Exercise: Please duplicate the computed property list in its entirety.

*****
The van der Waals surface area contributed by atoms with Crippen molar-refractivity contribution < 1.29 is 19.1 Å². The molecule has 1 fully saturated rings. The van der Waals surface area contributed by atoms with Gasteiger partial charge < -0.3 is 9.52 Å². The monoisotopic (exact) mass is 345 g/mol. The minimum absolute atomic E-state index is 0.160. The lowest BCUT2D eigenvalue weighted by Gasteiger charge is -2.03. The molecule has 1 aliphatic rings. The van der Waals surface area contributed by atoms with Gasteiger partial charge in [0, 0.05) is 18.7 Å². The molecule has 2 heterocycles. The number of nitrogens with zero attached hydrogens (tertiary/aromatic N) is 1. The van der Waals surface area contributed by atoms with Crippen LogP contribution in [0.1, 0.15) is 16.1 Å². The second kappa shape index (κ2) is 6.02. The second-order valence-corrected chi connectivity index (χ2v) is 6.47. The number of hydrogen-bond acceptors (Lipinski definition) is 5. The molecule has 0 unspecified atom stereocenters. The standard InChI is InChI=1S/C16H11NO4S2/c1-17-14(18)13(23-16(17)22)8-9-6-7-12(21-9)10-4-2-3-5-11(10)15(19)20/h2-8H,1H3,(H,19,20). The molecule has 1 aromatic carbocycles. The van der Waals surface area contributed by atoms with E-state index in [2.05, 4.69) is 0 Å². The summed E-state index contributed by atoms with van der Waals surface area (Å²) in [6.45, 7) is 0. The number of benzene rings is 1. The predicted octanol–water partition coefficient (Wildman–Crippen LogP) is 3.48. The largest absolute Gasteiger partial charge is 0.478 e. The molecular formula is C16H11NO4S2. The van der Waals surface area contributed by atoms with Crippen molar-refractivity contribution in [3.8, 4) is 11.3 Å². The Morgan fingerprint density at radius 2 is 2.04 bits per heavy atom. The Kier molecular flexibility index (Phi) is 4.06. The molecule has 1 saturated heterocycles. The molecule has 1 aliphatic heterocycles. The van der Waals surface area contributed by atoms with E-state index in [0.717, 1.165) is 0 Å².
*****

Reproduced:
The van der Waals surface area contributed by atoms with Crippen molar-refractivity contribution < 1.29 is 19.1 Å². The molecule has 1 fully saturated rings. The van der Waals surface area contributed by atoms with Gasteiger partial charge < -0.3 is 9.52 Å². The monoisotopic (exact) mass is 345 g/mol. The minimum absolute atomic E-state index is 0.160. The lowest BCUT2D eigenvalue weighted by Gasteiger charge is -2.03. The molecule has 1 aliphatic rings. The van der Waals surface area contributed by atoms with Gasteiger partial charge in [0, 0.05) is 18.7 Å². The molecule has 2 heterocycles. The number of nitrogens with zero attached hydrogens (tertiary/aromatic N) is 1. The van der Waals surface area contributed by atoms with Crippen LogP contribution in [0.1, 0.15) is 16.1 Å². The second kappa shape index (κ2) is 6.02. The second-order valence-corrected chi connectivity index (χ2v) is 6.47. The number of hydrogen-bond acceptors (Lipinski definition) is 5. The molecule has 0 unspecified atom stereocenters. The standard InChI is InChI=1S/C16H11NO4S2/c1-17-14(18)13(23-16(17)22)8-9-6-7-12(21-9)10-4-2-3-5-11(10)15(19)20/h2-8H,1H3,(H,19,20). The molecule has 1 aromatic carbocycles. The van der Waals surface area contributed by atoms with E-state index in [2.05, 4.69) is 0 Å². The summed E-state index contributed by atoms with van der Waals surface area (Å²) in [6.45, 7) is 0. The number of benzene rings is 1. The predicted octanol–water partition coefficient (Wildman–Crippen LogP) is 3.48. The largest absolute Gasteiger partial charge is 0.478 e. The molecular formula is C16H11NO4S2. The van der Waals surface area contributed by atoms with Crippen molar-refractivity contribution in [3.8, 4) is 11.3 Å². The Morgan fingerprint density at radius 2 is 2.04 bits per heavy atom. The Kier molecular flexibility index (Phi) is 4.06. The molecule has 1 saturated heterocycles. The molecule has 1 aliphatic heterocycles. The van der Waals surface area contributed by atoms with E-state index in [0.717, 1.165) is 0 Å².